For Christian Beddoe, spending much of his childhood growing up in different cities and countries not only opened his eyes to the world but has also made him adaptable to changing environments. And in the fast-paced and constantly evolving financial services industry, that ability to constantly adapt and think on his feet has been serving him well.
Christian has been enjoying putting those skills and many others to the test in his graduate role as Wealth Analyst with the E&P Financial Group. Here he takes us through a typical day:
Feeding the body to fuel the mind
For Christian, his day usually starts at 5.30 AM when his alarm sounds. He says: 'Once I’m awake I browse my phone for 10 minutes and have a quick flick through the AFR app. Then I’m out the door and off to the gym.
After a good workout, I head back home, shower, pack my bag and grab my food from the fridge. The last job before I start walking to work is making a protein shake to have during my journey.'
Christian says: 'I’m lucky enough to live about 15 minutes’ walk from work. I spend most of my walk thinking about what I want to achieve that day and what order I want to do my tasks in. I kick off the day by checking my calendar and emails. I like to plan out my day although my intentions often get interrupted as tasks such as market orders from clients pop up throughout the day.'
'Around 8.00 AM I jump on the morning call with the research team,' says Christian. He says these calls are critical as the team runs through their sector views and the latest market news. The whole investments team will listen in on the call and asks questions to the various speakers.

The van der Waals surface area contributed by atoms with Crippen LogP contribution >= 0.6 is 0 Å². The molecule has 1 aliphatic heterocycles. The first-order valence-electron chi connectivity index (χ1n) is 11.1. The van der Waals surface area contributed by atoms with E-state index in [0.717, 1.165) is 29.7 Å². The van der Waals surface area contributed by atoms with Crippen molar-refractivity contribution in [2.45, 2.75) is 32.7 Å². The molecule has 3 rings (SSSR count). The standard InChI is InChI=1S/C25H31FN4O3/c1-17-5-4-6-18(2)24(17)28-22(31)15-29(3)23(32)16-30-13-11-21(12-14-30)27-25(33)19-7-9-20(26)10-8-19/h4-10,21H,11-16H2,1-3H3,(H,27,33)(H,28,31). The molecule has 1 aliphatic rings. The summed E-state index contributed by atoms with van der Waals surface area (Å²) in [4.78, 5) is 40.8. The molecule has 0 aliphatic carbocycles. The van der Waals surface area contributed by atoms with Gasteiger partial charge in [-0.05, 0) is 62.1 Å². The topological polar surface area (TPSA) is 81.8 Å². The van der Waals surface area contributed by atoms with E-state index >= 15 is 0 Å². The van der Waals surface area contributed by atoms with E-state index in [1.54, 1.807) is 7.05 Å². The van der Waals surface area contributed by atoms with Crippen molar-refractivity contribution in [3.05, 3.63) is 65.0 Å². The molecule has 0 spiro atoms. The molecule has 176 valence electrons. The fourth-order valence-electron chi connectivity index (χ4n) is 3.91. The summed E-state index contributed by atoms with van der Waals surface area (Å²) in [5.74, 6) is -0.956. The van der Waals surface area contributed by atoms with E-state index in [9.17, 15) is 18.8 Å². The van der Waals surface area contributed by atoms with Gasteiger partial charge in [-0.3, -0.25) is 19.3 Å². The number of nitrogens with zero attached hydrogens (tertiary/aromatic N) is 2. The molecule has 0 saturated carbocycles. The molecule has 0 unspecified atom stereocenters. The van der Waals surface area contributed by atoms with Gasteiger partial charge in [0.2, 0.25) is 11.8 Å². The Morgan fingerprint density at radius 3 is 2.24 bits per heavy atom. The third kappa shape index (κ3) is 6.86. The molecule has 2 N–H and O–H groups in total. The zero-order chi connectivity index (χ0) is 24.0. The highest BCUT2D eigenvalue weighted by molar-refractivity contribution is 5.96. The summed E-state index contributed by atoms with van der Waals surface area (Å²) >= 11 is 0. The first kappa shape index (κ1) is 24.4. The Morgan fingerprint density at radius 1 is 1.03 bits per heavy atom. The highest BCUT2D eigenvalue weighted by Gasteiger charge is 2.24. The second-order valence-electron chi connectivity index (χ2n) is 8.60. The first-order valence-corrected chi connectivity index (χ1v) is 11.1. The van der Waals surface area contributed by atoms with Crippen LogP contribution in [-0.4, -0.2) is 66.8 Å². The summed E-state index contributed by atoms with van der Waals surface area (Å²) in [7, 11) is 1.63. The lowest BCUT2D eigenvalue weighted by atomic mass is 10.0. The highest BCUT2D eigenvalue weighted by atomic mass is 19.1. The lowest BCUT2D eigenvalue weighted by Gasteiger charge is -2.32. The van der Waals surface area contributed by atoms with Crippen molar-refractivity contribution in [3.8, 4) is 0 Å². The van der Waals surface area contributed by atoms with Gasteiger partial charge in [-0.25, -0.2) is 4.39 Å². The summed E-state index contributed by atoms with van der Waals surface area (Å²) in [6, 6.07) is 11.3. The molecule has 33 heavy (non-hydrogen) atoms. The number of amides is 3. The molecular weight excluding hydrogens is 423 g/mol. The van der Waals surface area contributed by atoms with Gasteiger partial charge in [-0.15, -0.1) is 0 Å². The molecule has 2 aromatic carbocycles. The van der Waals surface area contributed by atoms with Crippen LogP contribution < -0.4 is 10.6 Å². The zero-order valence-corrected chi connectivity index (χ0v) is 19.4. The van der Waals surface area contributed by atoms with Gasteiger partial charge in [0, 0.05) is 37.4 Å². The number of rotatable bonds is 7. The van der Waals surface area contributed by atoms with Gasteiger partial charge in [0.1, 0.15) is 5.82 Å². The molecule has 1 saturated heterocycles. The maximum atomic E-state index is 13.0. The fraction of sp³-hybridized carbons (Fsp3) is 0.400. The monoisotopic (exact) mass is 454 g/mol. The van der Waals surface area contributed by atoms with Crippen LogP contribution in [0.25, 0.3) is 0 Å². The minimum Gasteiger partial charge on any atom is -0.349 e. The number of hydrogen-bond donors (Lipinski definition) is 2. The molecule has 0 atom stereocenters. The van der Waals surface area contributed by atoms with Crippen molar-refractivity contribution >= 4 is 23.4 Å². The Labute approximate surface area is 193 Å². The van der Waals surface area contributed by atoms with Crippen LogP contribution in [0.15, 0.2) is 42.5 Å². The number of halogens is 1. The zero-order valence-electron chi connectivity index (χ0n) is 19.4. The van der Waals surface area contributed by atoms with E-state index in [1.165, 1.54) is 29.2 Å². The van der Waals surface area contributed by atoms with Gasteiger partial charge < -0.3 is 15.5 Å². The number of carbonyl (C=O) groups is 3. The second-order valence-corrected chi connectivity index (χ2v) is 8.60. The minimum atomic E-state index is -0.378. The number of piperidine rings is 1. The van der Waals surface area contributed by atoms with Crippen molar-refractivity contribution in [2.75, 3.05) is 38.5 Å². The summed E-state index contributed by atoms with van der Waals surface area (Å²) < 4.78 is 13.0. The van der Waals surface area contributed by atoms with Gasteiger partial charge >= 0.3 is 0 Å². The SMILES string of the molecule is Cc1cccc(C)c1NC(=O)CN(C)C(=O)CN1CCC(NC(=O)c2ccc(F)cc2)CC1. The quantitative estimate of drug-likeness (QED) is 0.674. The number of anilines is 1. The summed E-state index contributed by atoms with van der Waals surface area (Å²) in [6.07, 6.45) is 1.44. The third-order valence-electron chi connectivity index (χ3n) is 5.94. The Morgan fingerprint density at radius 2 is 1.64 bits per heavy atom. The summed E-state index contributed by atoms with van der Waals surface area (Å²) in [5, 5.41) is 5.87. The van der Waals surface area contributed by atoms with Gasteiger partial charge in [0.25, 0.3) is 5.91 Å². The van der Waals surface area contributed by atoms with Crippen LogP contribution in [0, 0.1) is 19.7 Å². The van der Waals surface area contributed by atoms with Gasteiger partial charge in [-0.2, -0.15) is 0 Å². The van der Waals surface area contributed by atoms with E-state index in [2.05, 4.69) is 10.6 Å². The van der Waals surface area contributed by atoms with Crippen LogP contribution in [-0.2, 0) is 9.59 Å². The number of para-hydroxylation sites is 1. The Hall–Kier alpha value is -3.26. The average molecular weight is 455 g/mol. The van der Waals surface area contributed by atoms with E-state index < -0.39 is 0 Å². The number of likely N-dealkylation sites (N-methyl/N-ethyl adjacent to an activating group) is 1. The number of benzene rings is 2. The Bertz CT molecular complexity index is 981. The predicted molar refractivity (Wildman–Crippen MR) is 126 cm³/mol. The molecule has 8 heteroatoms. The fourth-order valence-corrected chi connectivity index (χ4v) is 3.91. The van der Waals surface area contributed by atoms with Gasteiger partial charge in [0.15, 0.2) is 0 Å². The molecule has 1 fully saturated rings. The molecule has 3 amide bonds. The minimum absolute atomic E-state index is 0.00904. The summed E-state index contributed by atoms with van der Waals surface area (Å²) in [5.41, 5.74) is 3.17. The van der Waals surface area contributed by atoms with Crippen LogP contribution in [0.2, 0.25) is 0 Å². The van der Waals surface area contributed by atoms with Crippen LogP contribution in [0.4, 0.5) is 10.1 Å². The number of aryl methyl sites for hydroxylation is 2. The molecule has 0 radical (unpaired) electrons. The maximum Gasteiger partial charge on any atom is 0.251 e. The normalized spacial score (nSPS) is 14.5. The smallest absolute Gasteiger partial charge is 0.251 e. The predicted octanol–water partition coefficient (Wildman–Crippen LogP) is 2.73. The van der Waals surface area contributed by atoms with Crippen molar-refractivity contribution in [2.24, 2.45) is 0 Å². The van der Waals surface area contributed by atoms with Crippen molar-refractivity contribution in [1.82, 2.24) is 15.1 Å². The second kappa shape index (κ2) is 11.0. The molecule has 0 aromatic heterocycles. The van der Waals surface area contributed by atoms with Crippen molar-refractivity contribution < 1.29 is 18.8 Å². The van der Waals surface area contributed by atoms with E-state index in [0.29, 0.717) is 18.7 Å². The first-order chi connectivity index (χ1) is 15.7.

Now the morning call has ended, Christian gets started on his first tasks for the day. He says it’s typical to have a client meeting at 11:00 AM so he’ll talk to the Investment Adviser who is his manager and discuss the material needed for the meeting.
At 10.00 AM the ASX opens.
Christian says: 'This is our first opportunity to have market orders executed for clients. I collect the orders that have come through and ensure the order instructions are explicit and clearly understandable. If I have any uncertainty, I always get in contact with the client right away to confirm their instructions.'
Before the 11.00 AM client meeting Christian will then make sure all the client portfolio information is ready and spends time answering client emails.
Christian says the primary focus during the meeting is recording notes, particularly focusing on changes to the client’s financial circumstances, investment preferences, questions about investments and points of action to follow up after the meeting.
A typical meeting can last for an hour and a half after which Christian returns to his desk to finalise notes, recap with his adviser and agree on what tasks need to be done.
This might include doing a trade, sending a research report or updating account details. Then there’s time to check through the emails received during the meeting and get back to any missed calls.